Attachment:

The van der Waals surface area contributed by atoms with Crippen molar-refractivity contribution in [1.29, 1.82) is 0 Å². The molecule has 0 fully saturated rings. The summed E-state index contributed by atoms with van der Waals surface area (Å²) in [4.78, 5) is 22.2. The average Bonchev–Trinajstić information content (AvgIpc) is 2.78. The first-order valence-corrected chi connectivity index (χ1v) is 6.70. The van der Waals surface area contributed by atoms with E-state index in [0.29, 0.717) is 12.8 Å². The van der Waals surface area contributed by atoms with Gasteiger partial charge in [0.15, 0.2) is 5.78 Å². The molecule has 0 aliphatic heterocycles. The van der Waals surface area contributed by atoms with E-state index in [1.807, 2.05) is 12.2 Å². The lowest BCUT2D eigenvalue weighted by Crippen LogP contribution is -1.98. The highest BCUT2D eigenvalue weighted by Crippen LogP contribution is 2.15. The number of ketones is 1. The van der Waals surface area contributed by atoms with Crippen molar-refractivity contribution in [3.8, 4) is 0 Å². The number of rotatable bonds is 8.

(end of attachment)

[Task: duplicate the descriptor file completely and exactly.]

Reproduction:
The van der Waals surface area contributed by atoms with Crippen molar-refractivity contribution in [1.29, 1.82) is 0 Å². The molecule has 0 fully saturated rings. The summed E-state index contributed by atoms with van der Waals surface area (Å²) in [4.78, 5) is 22.2. The average Bonchev–Trinajstić information content (AvgIpc) is 2.78. The first-order valence-corrected chi connectivity index (χ1v) is 6.70. The van der Waals surface area contributed by atoms with E-state index in [0.29, 0.717) is 12.8 Å². The van der Waals surface area contributed by atoms with Gasteiger partial charge in [0.15, 0.2) is 5.78 Å². The molecule has 0 aliphatic heterocycles. The van der Waals surface area contributed by atoms with E-state index in [1.807, 2.05) is 12.2 Å². The lowest BCUT2D eigenvalue weighted by Crippen LogP contribution is -1.98. The highest BCUT2D eigenvalue weighted by Crippen LogP contribution is 2.15. The number of ketones is 1. The van der Waals surface area contributed by atoms with Crippen molar-refractivity contribution in [3.8, 4) is 0 Å². The number of rotatable bonds is 8.